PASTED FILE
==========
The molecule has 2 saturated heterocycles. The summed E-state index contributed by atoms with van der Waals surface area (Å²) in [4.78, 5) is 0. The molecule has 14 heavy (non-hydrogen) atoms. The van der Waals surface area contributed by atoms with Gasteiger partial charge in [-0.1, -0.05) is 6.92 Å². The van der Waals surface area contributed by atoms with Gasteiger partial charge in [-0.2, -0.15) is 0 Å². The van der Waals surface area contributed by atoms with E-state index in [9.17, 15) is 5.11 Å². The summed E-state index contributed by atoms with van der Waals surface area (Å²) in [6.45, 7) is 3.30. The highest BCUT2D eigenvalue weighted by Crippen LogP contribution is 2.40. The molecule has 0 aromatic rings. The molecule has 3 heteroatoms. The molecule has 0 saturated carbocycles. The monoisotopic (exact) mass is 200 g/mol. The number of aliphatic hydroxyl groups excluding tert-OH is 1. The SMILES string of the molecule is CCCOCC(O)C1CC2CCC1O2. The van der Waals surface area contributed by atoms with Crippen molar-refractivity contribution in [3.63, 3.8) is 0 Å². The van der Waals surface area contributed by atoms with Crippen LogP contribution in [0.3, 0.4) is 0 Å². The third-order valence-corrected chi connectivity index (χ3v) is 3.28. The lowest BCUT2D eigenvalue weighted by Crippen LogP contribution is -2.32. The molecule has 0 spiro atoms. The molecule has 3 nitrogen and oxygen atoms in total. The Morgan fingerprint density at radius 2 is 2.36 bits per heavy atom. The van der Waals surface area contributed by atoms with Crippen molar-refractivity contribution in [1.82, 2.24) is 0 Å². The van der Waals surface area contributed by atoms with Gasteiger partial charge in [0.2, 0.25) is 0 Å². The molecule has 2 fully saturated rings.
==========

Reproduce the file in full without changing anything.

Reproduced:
The molecule has 2 saturated heterocycles. The summed E-state index contributed by atoms with van der Waals surface area (Å²) in [4.78, 5) is 0. The molecule has 14 heavy (non-hydrogen) atoms. The van der Waals surface area contributed by atoms with Gasteiger partial charge in [-0.1, -0.05) is 6.92 Å². The van der Waals surface area contributed by atoms with Gasteiger partial charge in [-0.2, -0.15) is 0 Å². The van der Waals surface area contributed by atoms with E-state index in [9.17, 15) is 5.11 Å². The summed E-state index contributed by atoms with van der Waals surface area (Å²) in [6.45, 7) is 3.30. The highest BCUT2D eigenvalue weighted by Crippen LogP contribution is 2.40. The molecule has 0 aromatic rings. The molecule has 3 heteroatoms. The molecule has 0 saturated carbocycles. The monoisotopic (exact) mass is 200 g/mol. The number of aliphatic hydroxyl groups excluding tert-OH is 1. The SMILES string of the molecule is CCCOCC(O)C1CC2CCC1O2. The van der Waals surface area contributed by atoms with Crippen molar-refractivity contribution in [3.63, 3.8) is 0 Å². The van der Waals surface area contributed by atoms with Crippen LogP contribution in [0.3, 0.4) is 0 Å². The third-order valence-corrected chi connectivity index (χ3v) is 3.28. The lowest BCUT2D eigenvalue weighted by Crippen LogP contribution is -2.32. The molecule has 0 spiro atoms. The molecule has 3 nitrogen and oxygen atoms in total. The Morgan fingerprint density at radius 2 is 2.36 bits per heavy atom. The van der Waals surface area contributed by atoms with Crippen molar-refractivity contribution in [1.82, 2.24) is 0 Å². The van der Waals surface area contributed by atoms with Gasteiger partial charge in [0.2, 0.25) is 0 Å². The molecule has 2 fully saturated rings.